Mistake Beneficiary Name in Trust Deed


I am organising for a professional trustee to retire as trustee of a life interest trust for the Settlor’s children that was set up in 1997.

I’ve noticed that one of the Settlor’s daughters is named incorrectly in the original trust deed. She’s referred to by completely the wrong first name (her middle names and surname are correct). She has received substantial capital distributions since the trust was set up.

The Settlor, all of the beneficiaries, the current trustees and the new trustee are all in agreement that this is a drafting error.

I would appreciate any input from the forum as to how best to deal with this. I’m hoping that we can correct the mistake within the deed of appointment and retirement of trustees. The settlor and beneficiaries are a party to that deed already, as there was a breach of trust and we wanted everyone involved to ratify it.

Thank you

Alison Armstrong
Armstrong Private Client Solicitors Ltd

I would be inclined for the settlor to make a statutory declaration, confirming the correct name of the beneficiary.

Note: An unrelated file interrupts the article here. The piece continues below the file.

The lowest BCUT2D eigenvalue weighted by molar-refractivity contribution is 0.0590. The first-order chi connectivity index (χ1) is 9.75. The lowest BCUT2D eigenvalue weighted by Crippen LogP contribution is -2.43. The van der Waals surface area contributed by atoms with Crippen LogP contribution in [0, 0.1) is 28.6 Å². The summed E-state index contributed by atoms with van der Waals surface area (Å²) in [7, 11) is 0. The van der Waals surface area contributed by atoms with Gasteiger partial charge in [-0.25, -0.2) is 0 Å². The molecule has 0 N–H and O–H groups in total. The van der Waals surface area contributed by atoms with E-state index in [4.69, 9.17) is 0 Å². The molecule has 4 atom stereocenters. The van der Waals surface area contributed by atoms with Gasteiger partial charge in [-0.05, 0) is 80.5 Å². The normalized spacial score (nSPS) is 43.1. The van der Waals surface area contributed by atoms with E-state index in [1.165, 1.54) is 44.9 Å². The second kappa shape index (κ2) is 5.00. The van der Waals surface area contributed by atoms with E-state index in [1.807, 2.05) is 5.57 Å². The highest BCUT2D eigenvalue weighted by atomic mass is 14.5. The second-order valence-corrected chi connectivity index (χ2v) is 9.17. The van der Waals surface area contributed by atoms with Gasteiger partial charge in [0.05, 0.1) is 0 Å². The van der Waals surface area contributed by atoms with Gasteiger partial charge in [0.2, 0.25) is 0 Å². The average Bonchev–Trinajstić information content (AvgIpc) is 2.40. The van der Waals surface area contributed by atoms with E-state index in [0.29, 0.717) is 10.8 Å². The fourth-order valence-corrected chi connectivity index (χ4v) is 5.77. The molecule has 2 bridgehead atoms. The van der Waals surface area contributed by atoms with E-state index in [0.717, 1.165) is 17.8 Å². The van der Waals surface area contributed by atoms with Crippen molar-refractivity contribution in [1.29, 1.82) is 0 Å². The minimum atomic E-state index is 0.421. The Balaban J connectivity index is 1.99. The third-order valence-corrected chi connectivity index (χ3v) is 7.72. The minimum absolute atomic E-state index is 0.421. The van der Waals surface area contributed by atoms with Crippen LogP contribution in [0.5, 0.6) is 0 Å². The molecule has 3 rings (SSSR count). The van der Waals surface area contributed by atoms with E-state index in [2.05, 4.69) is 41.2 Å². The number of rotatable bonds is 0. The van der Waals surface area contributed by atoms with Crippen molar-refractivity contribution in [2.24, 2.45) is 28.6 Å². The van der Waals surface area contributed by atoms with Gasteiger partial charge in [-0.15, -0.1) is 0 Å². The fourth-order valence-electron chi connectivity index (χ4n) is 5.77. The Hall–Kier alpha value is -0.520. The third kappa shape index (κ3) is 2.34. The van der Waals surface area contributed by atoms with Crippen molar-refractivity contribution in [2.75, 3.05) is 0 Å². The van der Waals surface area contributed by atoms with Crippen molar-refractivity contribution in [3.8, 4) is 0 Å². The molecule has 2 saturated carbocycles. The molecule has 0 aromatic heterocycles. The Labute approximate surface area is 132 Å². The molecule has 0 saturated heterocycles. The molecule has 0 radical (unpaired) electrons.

I would see this as a stand-alone document, as I would any deed of ratification dealing with the breach of trust.

Whilst, if there is another, future, change of trustees, the then incoming trustees will want to be aware of the previous breach of trust, by including it within the DART (deed of appointment and retirement of trustees) now may result in deeds dealing with such future changes becoming increasing over-sized and unmanageable (leading to greater potential for drafting errors).

At an early stage of my career, I was told to “keep it simple”, which included the concept of using separate documents for distinct issues.

Paul Saunders

Obvious mistakes can be cured by construction, without the need for rectification. You should therefore be able to deal with it in the deed by reciting the error and providing for agreement as to the correct name.

Josh Lewison
Radcliffe Chambers

Thank you both very much. It’s a relief to know that it’s relatively straightforward to fix.

Armstrong Private Client Solicitors Ltd